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Posted 28 Jun 2011


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Peer Communication on Windows Phone 7

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28 Jun 2011CPOL2 min read
Peer Communication on Windows Phone 7

Written Against Pre-release Information

One of the new things that we get with Windows Phone 7 is socket support. While I expected to be able to open sockets to other machines with servers running on them, one thing caught me by surprise; that you can also send communication from phone to phone using UDP. I've got to give credit to Ricky_T for pointing out the presence of this feature and posting a code sample. I wanted to try this out myself. So I made a version of the code sample that would run on both Windows Phone and on the desktop (Silverlight 4 in Out of Browser mode). I was pleasantly surprised too that I was able to open up peer communication between the desktop and phone without a problem. This capability provides a number of solutions for other problems that I've been considering, such as automatic discovery and configuration for communicating with services hosted on a user's local network. 

Most of the code used in the desktop and phone version of this example are identical; I've shared some of the same files between projects. From the files that are not shared, the counterparts in the phone and desktop version are still similar. The core of the code is in a class called Peer. Let's take a look at part of the body of that class. 

//Define the port and multicast address to be used for communication
private string _channelAddress = "";
private int _channelPort = 3007;

//The event to be raised when a message comes in
public event EventHandler<MessageReceivedEventArgs> MessageReceived; 

//the UDP channel over which communication will occur.
private UdpAnySourceMulticastClient _channel;

//Create the channel
public void Initialize()
    _channel = new UdpAnySourceMulticastClient(
                      IPAddress.Parse(_channelAddress), _channelPort);

//Open the channel and start listening
public void Open()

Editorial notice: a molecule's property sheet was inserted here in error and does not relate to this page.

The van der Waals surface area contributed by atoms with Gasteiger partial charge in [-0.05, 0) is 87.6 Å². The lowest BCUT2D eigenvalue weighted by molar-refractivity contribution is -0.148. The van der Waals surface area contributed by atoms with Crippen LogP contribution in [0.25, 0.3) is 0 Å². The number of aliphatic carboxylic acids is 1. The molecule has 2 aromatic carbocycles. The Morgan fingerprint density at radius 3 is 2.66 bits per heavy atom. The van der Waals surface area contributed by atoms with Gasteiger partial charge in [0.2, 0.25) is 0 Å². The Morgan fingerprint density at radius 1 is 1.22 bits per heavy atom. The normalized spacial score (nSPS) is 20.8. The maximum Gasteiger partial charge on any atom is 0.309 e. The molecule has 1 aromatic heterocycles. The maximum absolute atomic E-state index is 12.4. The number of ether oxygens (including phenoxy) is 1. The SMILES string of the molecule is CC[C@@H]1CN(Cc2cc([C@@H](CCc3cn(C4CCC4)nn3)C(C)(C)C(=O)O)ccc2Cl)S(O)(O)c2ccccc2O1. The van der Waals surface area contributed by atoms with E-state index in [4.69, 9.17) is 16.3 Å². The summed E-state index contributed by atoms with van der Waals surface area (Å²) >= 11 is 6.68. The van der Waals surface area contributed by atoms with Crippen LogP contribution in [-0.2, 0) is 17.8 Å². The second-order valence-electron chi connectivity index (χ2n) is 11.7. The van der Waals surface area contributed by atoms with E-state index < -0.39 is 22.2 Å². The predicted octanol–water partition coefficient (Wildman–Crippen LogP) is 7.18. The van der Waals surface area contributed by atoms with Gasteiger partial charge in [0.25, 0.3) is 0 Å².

if (_channel == null)
    ClientState = ClientStatesEnum.Opening;

    _openResult = _channel.BeginJoinGroup((result) =>
                                        ClientState = ClientStatesEnum.Opened;
                                    }, null);   

//The receive method is recursive. At the end of a call to receive, it calls itself 
//so that the class can continue listening for incoming requests.
void Receive()
    byte[] _receiveBuffer = new byte[1024];

    _channel.BeginReceiveFromGroup(_receiveBuffer, 0, _receiveBuffer.Length, (r) =>
            IPEndPoint source;
            int size= _channel.EndReceiveFromGroup(r, out source);
            OnMessageReceived(_receiveBuffer, size,  source);
            catch (Exception )
    }, null);
public void Send(byte[] data)
        _channel.BeginSendToGroup(data, 0, data.Length, (r) => 

This class only sends and receives byte arrays. My only goal here was to see the code work so there are other considerations that I have decided to overlook for now. I made a client to use this code too. The client sends and receives plain text. Before sending a block of text, it is necessary to convert the text to a byte array. The encoding classes in .NET will take care of this for me. When a message comes in, I can also use an encoder to convert the byte array back to a string.

For this program, I am adding the incoming message to a list along with the IP address from which it came:

void _peer_MessageReceived(object sender, MessageReceivedEventArgs e)
    Action a = () =>
            string message = System.Text.UTF8Encoding.Unicode.GetString(e.Data, 0, e.Size);
            MessageList.Add(String.Format("{0}:{1}", e.Endpoint.Address.ToString(), message));
            OnIncomingMessageReceived(message, e.Endpoint.Address.ToString());
    if (UIDispatcher == null)

public void SendMessage(string message)
    byte[] encodedMessage= UTF8Encoding.Unicode.GetBytes(message);

When the code is run on any combination of multiple phones or computers, message types on any one of the devices appears on all of them. Nice! Now to start making use of it.


This article, along with any associated source code and files, is licensed under The Code Project Open License (CPOL)


About the Author

Joel Ivory Johnson
Software Developer
United States United States
I attended Southern Polytechnic State University and earned a Bachelors of Science in Computer Science and later returned to earn a Masters of Science in Software Engineering. I've largely developed solutions that are based on a mix of Microsoft technologies with open source technologies mixed in. I've got an interest in astronomy and you'll see that interest overflow into some of my code project articles from time to time.


Instagram: j2inet

Comments and Discussions

Questionunicast using BeginSendTo method Pin
Member 966977527-Mar-13 10:37
MemberMember 966977527-Mar-13 10:37 
GeneralMy vote of 5 Pin
JamesHurst17-Mar-12 0:52
MemberJamesHurst17-Mar-12 0:52 
QuestionNice, but will crash eventually... Pin
Peter Villadsen5-Jul-11 10:42
MemberPeter Villadsen5-Jul-11 10:42 
AnswerNo Stack Overflow Here Pin
Joel Ivory Johnson5-Jul-11 13:29
mvaJoel Ivory Johnson5-Jul-11 13:29 

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